I went poking in some favourite and beloved model books from period. Because the late 1500s totally had printed pattern books, and they literally had charts of flowers and critters and edgings and whatever else your little heart desired to stitch (or knit, or weave, or .. that’s a different blog post!). The one I decided on was Federic Vinciolo – “Singvliers Et Novveaux Povrtraicts” . It was first printed in 1587, although this is a copy of the 1606 printing. I’ve already embroidered five of the critters in my sampler in 2016, and I solidly considered doing one of those again (I really did enjoy them!), but in scrolling through I found seasonal deities. And well, that decided it. So my counted work for the month is going to be all four, because I hate having free time.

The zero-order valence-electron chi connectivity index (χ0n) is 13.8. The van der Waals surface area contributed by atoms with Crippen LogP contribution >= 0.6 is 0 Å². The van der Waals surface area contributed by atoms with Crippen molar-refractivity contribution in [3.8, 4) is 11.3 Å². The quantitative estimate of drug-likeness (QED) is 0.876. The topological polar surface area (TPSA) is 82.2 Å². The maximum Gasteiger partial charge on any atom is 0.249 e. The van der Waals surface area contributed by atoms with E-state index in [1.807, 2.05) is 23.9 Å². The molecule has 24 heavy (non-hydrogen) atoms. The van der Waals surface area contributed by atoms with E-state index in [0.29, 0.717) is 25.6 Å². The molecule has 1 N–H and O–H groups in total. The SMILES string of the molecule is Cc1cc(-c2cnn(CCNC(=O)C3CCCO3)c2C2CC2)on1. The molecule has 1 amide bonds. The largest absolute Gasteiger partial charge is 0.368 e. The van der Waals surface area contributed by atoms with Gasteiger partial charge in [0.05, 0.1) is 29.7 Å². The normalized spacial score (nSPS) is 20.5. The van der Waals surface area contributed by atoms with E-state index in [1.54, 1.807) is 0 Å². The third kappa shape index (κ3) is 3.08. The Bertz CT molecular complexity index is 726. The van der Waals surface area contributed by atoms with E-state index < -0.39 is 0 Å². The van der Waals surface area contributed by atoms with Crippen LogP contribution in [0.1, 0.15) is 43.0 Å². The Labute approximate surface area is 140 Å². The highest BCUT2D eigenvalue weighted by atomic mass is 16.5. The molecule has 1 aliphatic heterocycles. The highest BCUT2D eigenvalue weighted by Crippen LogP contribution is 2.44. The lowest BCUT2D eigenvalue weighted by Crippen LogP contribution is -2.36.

img_20200502_075018884

Nitty gritty details for those curious about such things, I’m working in a single strand of 60/2 weaving silk on 30 count evenweave linen. It’ll be a snuggly fit into my 6″ square, but I’ve measured and counted and recounted and remeasured and it should fit. Two of the silks are dyed with cochineal (different mordants? I think? I wish I’d kept notes, but any tags on these skeins got lost), one with madder and one with weld. Everything has been dyed by me at one point or another. I have learned that 4 more years into middle age now requires a magnifier, where it didn’t in 2016. Woe. If you need me, I’ll be counting somewhere.

Fifty!